If you take CFO Bible literally per the earnings transcript the denominator increases by 3% or $75 million of revenue while the numerator increases by 1.1% or $16 million of expense. Assuming 30% tax, pat is about 6 cents. Bible may have rounded off some so instead of .52 maybe it's .513, so I'm calling it 4 cents per qtr or 16 cents per year. This would validate King's statement.
On the other hand the press release said, the purchase price equals 9 times ebitda or $63 million. I think is where credit suisse is coming up with a penny per quarter. However, I suspect this is before cost reductions and revenue synergies to be realized from the acquisition. Bbt insurance will be placing more business through Crump making it more profitable. Merger charge for the 2nd qtr. I think is $45 million (some is bbx).
I would take CFO Bible at his word that the efficiency ratio will drop to .51 from the Crump acquisition, all other things being equal.
On the IRR bring after tax, yes in deed however iirc king mentioned on a call a year or two back that his hurdle was pretax.
I was using Bible's numbers - the Revenue and 30% margins from the transcript for the business to generate operating income = 300MM Rev x 30% life margin=90MM operating income/ 570MM investment >15% kings pretax return on clean numbers or 12% after tax return. Eps ~10c on 25% tax rate.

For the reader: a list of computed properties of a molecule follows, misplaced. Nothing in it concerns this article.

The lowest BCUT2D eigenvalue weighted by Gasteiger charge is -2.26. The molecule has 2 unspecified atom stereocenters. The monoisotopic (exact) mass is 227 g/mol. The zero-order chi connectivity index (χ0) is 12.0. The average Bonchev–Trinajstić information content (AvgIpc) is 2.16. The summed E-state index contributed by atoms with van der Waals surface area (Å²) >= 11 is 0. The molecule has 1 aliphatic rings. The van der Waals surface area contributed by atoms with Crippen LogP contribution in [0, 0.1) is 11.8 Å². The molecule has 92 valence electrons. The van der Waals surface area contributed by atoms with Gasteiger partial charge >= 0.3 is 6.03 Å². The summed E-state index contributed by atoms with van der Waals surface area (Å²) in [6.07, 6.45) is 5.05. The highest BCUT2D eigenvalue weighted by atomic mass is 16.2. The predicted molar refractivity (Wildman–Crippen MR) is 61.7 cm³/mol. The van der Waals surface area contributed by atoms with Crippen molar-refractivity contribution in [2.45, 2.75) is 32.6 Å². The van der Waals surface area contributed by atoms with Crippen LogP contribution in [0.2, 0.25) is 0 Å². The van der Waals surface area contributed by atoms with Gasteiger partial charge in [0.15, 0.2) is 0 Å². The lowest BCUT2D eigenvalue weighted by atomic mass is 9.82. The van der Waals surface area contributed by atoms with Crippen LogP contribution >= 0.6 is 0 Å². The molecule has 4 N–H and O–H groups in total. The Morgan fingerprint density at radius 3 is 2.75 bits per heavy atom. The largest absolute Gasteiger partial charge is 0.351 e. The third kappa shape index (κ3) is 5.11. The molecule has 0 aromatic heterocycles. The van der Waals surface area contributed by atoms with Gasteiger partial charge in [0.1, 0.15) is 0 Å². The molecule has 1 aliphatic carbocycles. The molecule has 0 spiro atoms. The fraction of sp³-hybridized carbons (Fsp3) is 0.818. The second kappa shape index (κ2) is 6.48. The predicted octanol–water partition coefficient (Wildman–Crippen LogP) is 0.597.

I can't see your number from a business perspective - your 16c needs a margin of between 50-55% vs Bible's ~30% for this sort of business.
IRR by definition is the rate that equate cash outflow with cash inflows. Tax is an important component of net cash inflows. Don't think there is a finance book that has ever suggested calculating irr on pretax basis. Makes no sense. Think bbt evaluates acquisitions based on after tax cash flows.
I reread the Crump press release and it says the entire $570 million intangible will be accounted for as an intangible assets. Think it will therefore, be amortized over 15 years which should result in $38 million in annual amortization expense. The 15% irr is based on cash on cash - 15% times $570 equals $85 million pat. Factoring in amortization into the eps equation probably puts eps in the 2 cent range per quarter.
About 75% of the Crump business is life and 25% is p&c. Bbt will get synergies off the later downstream and will take a significant acquisition charge in the 2nd qtr. to reflect this.
Reread the 2nd quarter transcript. CFO Bible did not say the efficiency ratio would drop from .52 to .51 due to Crump. I stand corrected and apologize for misquoting Bible.